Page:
Ballet 422 is filmmaker Jody Lee Lipes’s documentary examining the two-month process of young New York City Ballet dancer and choreographer Justin Peck as he creates a new ballet, the company’s 422nd. Premiering in Atlanta on March 13 at Midtown Art Cinemas, the film samples scenes from the various steps of creation, from inception to performance, giving us a core sample of the artistic process and also providing a behind-the-scenes look at the country’s most renowned ballet company. Rehearsal scenes are collegial, at times even giddy and fun, but overall the film captures the quiet intensity, the relentless and months-long pressure and tricky negotiations of a new creation and a many-personed collaboration.
For the most part, the film sticks to a cinema vérité directness and simplicity (I found the lengthy and plodding narrative title cards at the opening not in keeping with that style, however: the film would have been stronger without them). Still, the film takes a fly on the wall’s view of the rehearsal process, letting us piece together the picture of how a new ballet comes together. There is no editorialization, no talking-head interviews or voice-over narration. Ballet 422 will actually be of interest to viewers who know least about ballet: it captures a curious glimpse the inside workings of a large, self-contained, largely invisible world of dance creation.
Lipes typically makes films about artists at work (Brock Enright: Good Times Will Never Be the Same, NY Export: Opus Jazz), and Peck makes for an especially interesting subject for him: young, handsome, and with an expressive face that here is mostly expressing anxiety. The film is engrossing, but it’s odd how few memorable or extreme details there are: it’s a film that keeps the emotional temperature on a very low simmer. The only thing that resembles conflict or antagonism is a moment when Peck asks to address the orchestra.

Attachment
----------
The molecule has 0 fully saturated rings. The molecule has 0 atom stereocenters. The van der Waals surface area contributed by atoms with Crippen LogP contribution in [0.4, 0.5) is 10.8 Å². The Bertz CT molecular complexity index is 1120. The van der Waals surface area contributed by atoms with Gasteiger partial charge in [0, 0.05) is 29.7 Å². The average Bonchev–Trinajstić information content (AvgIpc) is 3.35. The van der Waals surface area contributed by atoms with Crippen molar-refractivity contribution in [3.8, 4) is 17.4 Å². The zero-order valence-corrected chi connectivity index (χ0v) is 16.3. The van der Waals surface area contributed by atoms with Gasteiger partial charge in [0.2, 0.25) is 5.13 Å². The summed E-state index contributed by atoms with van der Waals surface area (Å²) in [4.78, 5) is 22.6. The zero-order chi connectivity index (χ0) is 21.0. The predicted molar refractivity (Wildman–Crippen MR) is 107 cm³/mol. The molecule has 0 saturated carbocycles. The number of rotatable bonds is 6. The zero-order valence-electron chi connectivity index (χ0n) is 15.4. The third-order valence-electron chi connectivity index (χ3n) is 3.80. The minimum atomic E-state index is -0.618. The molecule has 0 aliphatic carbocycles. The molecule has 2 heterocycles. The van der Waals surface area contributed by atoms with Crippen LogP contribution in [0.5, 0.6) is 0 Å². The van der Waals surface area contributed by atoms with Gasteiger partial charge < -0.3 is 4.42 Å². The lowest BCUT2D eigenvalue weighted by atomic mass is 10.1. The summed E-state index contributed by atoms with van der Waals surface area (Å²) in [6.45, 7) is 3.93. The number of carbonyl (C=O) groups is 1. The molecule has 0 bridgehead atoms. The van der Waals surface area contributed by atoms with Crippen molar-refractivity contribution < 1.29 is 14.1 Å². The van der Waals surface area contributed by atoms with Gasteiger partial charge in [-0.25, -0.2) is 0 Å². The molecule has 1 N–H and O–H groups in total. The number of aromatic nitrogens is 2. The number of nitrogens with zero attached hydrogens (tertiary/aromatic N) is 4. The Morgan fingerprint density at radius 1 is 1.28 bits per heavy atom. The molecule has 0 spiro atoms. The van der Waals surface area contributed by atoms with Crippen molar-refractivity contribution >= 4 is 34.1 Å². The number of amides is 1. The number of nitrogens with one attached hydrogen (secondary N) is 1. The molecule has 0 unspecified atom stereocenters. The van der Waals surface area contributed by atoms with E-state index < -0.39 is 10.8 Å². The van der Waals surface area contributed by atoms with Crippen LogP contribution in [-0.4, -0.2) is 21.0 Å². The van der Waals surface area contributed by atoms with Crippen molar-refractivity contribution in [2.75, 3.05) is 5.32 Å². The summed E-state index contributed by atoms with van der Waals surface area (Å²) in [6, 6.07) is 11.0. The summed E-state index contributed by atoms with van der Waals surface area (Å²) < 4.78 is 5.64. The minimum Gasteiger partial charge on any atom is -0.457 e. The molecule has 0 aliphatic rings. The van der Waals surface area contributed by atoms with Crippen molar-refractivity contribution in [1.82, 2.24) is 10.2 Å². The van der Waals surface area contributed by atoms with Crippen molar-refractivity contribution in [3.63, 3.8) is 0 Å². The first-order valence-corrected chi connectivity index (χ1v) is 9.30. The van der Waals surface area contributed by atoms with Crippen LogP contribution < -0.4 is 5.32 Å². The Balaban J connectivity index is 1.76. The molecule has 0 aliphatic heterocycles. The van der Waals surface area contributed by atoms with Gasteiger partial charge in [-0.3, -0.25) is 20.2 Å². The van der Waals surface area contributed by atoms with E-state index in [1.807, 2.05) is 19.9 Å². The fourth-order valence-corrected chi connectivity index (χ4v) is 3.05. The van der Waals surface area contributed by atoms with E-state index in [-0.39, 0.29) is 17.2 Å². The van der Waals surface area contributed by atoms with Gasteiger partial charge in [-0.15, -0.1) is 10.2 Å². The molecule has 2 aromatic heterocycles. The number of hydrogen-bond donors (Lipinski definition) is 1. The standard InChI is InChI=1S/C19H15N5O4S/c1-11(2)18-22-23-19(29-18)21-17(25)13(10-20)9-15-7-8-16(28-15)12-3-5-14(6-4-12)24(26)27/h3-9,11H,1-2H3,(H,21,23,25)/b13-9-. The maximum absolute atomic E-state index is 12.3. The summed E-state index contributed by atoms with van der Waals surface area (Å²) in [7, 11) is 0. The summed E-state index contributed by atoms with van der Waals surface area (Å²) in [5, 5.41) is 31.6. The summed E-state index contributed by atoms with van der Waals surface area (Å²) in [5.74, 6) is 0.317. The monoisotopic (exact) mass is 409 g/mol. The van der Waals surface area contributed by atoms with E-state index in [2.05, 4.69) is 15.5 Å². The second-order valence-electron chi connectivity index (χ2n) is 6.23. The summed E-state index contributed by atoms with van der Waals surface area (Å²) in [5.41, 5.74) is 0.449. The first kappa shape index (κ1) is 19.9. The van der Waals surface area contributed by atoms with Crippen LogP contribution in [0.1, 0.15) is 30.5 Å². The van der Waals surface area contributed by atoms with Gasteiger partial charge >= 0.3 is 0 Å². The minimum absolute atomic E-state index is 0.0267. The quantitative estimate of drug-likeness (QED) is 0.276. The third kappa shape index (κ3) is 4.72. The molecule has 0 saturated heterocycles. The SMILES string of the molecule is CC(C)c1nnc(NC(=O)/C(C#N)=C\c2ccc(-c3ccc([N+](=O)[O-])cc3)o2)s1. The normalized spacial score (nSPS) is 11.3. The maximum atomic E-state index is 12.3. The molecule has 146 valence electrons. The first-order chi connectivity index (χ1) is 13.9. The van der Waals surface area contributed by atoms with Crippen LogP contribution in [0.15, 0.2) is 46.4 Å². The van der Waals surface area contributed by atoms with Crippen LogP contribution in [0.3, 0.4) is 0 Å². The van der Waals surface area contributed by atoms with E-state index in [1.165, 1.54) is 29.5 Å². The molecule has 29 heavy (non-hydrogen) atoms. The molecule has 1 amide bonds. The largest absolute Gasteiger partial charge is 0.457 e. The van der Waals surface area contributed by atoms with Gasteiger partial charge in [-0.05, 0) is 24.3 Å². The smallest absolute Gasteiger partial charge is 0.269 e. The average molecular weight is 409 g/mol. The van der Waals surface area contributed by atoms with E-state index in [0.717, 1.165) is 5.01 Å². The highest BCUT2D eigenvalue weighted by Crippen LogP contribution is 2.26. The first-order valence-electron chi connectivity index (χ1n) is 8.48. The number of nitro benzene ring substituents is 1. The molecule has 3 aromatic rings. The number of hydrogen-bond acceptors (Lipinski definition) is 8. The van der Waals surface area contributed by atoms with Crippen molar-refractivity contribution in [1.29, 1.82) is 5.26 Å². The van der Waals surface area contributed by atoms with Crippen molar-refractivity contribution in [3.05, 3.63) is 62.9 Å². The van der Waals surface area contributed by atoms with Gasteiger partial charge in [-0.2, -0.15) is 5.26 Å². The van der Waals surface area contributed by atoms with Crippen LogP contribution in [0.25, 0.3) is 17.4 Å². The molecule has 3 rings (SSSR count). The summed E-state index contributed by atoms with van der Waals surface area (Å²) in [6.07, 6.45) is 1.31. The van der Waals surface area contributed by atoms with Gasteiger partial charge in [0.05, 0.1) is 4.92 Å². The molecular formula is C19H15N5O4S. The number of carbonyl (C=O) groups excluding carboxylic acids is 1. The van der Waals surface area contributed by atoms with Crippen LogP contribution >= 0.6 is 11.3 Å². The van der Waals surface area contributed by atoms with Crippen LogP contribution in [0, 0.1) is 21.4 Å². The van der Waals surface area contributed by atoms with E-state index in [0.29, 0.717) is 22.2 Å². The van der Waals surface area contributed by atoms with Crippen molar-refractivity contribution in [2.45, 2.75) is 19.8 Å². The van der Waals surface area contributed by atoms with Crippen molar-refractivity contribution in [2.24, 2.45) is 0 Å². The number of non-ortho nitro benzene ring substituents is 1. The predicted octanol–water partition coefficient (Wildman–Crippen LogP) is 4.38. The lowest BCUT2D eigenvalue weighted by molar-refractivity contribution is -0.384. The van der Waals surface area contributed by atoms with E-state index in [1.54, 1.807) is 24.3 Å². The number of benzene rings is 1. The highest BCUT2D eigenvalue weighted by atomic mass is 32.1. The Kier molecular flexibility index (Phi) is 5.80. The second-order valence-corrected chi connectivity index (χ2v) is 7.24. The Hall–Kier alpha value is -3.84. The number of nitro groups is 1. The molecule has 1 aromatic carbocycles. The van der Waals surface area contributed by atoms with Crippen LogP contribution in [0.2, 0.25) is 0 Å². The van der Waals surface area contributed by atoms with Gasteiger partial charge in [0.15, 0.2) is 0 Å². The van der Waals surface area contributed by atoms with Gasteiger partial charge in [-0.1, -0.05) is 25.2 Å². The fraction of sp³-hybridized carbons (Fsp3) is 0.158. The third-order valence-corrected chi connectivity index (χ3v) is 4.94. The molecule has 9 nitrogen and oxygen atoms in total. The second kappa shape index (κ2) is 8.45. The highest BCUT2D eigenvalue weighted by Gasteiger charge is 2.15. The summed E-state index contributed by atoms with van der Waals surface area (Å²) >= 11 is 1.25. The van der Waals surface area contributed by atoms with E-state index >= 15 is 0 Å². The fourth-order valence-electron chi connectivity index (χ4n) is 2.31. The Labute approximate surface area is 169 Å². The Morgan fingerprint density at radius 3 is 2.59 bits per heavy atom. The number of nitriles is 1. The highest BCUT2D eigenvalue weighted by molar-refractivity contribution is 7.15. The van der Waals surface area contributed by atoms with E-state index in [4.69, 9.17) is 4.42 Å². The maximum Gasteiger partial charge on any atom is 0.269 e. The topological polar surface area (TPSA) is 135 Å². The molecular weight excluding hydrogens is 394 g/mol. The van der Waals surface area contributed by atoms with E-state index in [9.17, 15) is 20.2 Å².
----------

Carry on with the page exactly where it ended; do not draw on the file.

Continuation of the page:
We don’t see enough of Peck’s non-working life, which is both a strength and a weakness of the film: the focus remains firmly on the work, but the film ends up proferring a tired stereotype of dancers/artists as single-minded, work-obsessed cyphers. Fortunately, the film doesn’t deal in mystical or romantic archetypes: there’s a parallel matter-of-fact approach in both the filmmaker’s and the choreographer’s process. The film’s plain-as-day honesty and clarity are what ultimately make it so absorbing. Interactions between Peck and his collaborators are placed under the microscope, but what we’re supposed to make of them is left intriguingly open-ended.
Lipes is at his best when capturing epics in miniature: best of all is the creation of costumes, which we follow from inception, through dyeing, cutting, fitting and so on. It’s strange how little of the finished ballet piece we see, however, and what is there is oddly edited: we see dance paired with sections of music synched differently than they would be seen in performance. Most viewers, I think, will leave wanting a better sense of the finished product—what were we watching all this for? how did it come out?—but nonethless they’ll be moved by the film’s ending in which Peck, having taken his bows, returns to duty as a member of the corps de ballet in another piece in the same night’s mixed program, suggesting a sort of workaday duty that caps the artists’ devotion to the creation of a short-lived performative moment.
Andrew Alexander is an Atlanta-based critic who covers visual art, dance, and theater.
Screenings of Ballet 422 are taking place in the South at:
Opening March 13
Atlanta, GA: Midtown Art Cinemas 8
Winston-Salem, NC: Aperture Cinema
Opening March 14
Bradenton, FL: Lakewood Ranch 6
Opening March 20
Charlotte, NC: Manor Theatre 2
Greensboro, NC: Geeksboro Coffeehouse Cinema
Knoxville, TN: Downtown West Cinema 8
Shreveport, LA: Robinson Film Center 2
Opening March 23
Louisville, KY: Kentucky Center for the Performing Arts
Opening March 27
Lake Park, FL: Mos’ Art Theatre
Tallahassee, FL: Tallahassee Film Society / All Saints Cinema
Opening April 4
Baton Rouge, LA: Manship Theatre
Opening April 10
Jacksonville, FL: Sun-Ray Cinema
Opening May 14
Memphis, TN: Memphis Brooks Museum of Art